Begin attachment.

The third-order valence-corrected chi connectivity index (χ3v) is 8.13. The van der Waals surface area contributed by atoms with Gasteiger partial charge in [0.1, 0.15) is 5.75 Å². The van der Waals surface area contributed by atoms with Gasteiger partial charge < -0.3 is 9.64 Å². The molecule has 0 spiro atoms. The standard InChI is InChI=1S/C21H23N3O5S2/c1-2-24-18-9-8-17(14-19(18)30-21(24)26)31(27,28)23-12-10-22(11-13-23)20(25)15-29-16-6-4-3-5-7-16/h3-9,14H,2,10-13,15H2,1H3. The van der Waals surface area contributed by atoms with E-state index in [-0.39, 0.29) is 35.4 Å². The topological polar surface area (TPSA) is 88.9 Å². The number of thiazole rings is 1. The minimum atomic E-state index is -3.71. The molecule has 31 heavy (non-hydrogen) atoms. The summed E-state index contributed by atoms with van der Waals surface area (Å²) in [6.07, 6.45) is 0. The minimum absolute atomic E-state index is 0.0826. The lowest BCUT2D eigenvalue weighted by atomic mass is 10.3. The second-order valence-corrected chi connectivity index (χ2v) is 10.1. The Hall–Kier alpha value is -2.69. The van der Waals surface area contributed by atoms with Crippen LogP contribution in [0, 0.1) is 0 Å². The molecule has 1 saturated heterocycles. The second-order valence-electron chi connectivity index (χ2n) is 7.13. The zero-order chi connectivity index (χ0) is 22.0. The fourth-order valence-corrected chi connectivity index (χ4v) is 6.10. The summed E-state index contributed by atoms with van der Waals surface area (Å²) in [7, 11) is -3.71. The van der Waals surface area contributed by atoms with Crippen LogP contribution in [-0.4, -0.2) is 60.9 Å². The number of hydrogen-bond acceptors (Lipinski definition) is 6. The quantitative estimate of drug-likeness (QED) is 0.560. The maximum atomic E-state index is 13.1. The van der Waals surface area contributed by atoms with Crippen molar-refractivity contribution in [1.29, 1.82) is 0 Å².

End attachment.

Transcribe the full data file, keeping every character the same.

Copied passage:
The third-order valence-corrected chi connectivity index (χ3v) is 8.13. The van der Waals surface area contributed by atoms with Gasteiger partial charge in [0.1, 0.15) is 5.75 Å². The van der Waals surface area contributed by atoms with Gasteiger partial charge < -0.3 is 9.64 Å². The molecule has 0 spiro atoms. The standard InChI is InChI=1S/C21H23N3O5S2/c1-2-24-18-9-8-17(14-19(18)30-21(24)26)31(27,28)23-12-10-22(11-13-23)20(25)15-29-16-6-4-3-5-7-16/h3-9,14H,2,10-13,15H2,1H3. The van der Waals surface area contributed by atoms with E-state index in [-0.39, 0.29) is 35.4 Å². The topological polar surface area (TPSA) is 88.9 Å². The number of thiazole rings is 1. The minimum atomic E-state index is -3.71. The molecule has 31 heavy (non-hydrogen) atoms. The summed E-state index contributed by atoms with van der Waals surface area (Å²) in [6.07, 6.45) is 0. The minimum absolute atomic E-state index is 0.0826. The lowest BCUT2D eigenvalue weighted by atomic mass is 10.3. The second-order valence-corrected chi connectivity index (χ2v) is 10.1. The Hall–Kier alpha value is -2.69. The van der Waals surface area contributed by atoms with Crippen LogP contribution in [0, 0.1) is 0 Å². The molecule has 1 saturated heterocycles. The second-order valence-electron chi connectivity index (χ2n) is 7.13. The zero-order chi connectivity index (χ0) is 22.0. The fourth-order valence-corrected chi connectivity index (χ4v) is 6.10. The summed E-state index contributed by atoms with van der Waals surface area (Å²) in [7, 11) is -3.71. The van der Waals surface area contributed by atoms with Crippen LogP contribution in [-0.4, -0.2) is 60.9 Å². The number of hydrogen-bond acceptors (Lipinski definition) is 6. The quantitative estimate of drug-likeness (QED) is 0.560. The maximum atomic E-state index is 13.1. The van der Waals surface area contributed by atoms with Crippen molar-refractivity contribution in [1.29, 1.82) is 0 Å².